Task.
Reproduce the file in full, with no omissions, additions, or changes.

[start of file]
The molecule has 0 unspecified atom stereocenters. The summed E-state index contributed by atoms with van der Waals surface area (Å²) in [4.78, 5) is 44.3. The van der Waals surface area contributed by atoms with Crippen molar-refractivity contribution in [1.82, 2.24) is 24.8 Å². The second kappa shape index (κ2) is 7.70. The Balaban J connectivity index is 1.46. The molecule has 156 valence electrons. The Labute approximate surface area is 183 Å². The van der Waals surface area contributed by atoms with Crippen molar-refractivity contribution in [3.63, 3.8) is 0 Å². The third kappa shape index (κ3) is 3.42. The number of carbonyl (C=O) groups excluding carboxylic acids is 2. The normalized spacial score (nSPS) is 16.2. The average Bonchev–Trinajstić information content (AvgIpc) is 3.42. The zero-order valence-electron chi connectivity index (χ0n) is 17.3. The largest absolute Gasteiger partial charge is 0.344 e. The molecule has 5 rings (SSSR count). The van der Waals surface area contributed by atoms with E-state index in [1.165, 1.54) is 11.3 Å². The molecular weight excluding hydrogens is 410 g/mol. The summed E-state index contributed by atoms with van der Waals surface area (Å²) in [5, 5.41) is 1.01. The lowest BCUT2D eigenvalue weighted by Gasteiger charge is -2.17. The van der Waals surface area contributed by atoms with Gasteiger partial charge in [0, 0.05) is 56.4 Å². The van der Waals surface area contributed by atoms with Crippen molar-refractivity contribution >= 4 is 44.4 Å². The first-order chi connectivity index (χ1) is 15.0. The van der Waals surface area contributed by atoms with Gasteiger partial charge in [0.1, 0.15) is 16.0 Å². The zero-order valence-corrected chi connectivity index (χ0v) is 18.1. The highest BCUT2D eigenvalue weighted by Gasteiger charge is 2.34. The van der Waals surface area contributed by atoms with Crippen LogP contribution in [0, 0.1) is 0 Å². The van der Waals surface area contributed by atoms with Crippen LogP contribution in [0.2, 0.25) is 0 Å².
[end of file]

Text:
The molecule has 0 unspecified atom stereocenters. The summed E-state index contributed by atoms with van der Waals surface area (Å²) in [4.78, 5) is 44.3. The van der Waals surface area contributed by atoms with Crippen molar-refractivity contribution in [1.82, 2.24) is 24.8 Å². The second kappa shape index (κ2) is 7.70. The Balaban J connectivity index is 1.46. The molecule has 156 valence electrons. The Labute approximate surface area is 183 Å². The van der Waals surface area contributed by atoms with Crippen molar-refractivity contribution in [3.63, 3.8) is 0 Å². The third kappa shape index (κ3) is 3.42. The number of carbonyl (C=O) groups excluding carboxylic acids is 2. The normalized spacial score (nSPS) is 16.2. The average Bonchev–Trinajstić information content (AvgIpc) is 3.42. The zero-order valence-electron chi connectivity index (χ0n) is 17.3. The largest absolute Gasteiger partial charge is 0.344 e. The molecule has 5 rings (SSSR count). The van der Waals surface area contributed by atoms with E-state index in [1.165, 1.54) is 11.3 Å². The molecular weight excluding hydrogens is 410 g/mol. The summed E-state index contributed by atoms with van der Waals surface area (Å²) in [5, 5.41) is 1.01. The lowest BCUT2D eigenvalue weighted by Gasteiger charge is -2.17. The van der Waals surface area contributed by atoms with Gasteiger partial charge in [0, 0.05) is 56.4 Å². The van der Waals surface area contributed by atoms with Crippen molar-refractivity contribution >= 4 is 44.4 Å². The first-order chi connectivity index (χ1) is 15.0. The van der Waals surface area contributed by atoms with Gasteiger partial charge in [0.1, 0.15) is 16.0 Å². The zero-order valence-corrected chi connectivity index (χ0v) is 18.1. The highest BCUT2D eigenvalue weighted by Gasteiger charge is 2.34. The van der Waals surface area contributed by atoms with Crippen LogP contribution in [0, 0.1) is 0 Å². The van der Waals surface area contributed by atoms with Crippen LogP contribution in [0.2, 0.25) is 0 Å².